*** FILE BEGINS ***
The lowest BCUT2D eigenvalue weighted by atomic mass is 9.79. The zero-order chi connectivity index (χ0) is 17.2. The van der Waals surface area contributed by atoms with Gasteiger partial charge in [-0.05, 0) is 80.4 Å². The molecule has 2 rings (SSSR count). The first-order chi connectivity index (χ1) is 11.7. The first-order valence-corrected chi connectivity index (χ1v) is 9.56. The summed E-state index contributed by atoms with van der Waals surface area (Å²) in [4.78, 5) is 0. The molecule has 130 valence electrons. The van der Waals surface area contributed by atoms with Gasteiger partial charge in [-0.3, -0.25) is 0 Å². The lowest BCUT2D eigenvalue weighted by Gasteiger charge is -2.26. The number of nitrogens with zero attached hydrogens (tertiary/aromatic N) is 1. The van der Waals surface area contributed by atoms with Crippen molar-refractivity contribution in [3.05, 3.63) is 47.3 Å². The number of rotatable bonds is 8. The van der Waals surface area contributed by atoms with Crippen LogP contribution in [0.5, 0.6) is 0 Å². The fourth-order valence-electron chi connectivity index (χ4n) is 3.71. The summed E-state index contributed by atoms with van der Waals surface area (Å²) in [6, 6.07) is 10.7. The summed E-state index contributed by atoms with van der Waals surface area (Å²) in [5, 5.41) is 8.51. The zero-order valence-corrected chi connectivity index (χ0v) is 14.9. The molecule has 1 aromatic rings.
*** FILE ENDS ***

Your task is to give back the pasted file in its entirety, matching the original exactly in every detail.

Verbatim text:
The lowest BCUT2D eigenvalue weighted by atomic mass is 9.79. The zero-order chi connectivity index (χ0) is 17.2. The van der Waals surface area contributed by atoms with Gasteiger partial charge in [-0.05, 0) is 80.4 Å². The molecule has 2 rings (SSSR count). The first-order chi connectivity index (χ1) is 11.7. The first-order valence-corrected chi connectivity index (χ1v) is 9.56. The summed E-state index contributed by atoms with van der Waals surface area (Å²) in [4.78, 5) is 0. The molecule has 130 valence electrons. The van der Waals surface area contributed by atoms with Gasteiger partial charge in [-0.3, -0.25) is 0 Å². The lowest BCUT2D eigenvalue weighted by Gasteiger charge is -2.26. The number of nitrogens with zero attached hydrogens (tertiary/aromatic N) is 1. The van der Waals surface area contributed by atoms with Crippen molar-refractivity contribution in [3.05, 3.63) is 47.3 Å². The number of rotatable bonds is 8. The van der Waals surface area contributed by atoms with Crippen LogP contribution in [0.5, 0.6) is 0 Å². The fourth-order valence-electron chi connectivity index (χ4n) is 3.71. The summed E-state index contributed by atoms with van der Waals surface area (Å²) in [6, 6.07) is 10.7. The summed E-state index contributed by atoms with van der Waals surface area (Å²) in [5, 5.41) is 8.51. The zero-order valence-corrected chi connectivity index (χ0v) is 14.9. The molecule has 1 aromatic rings.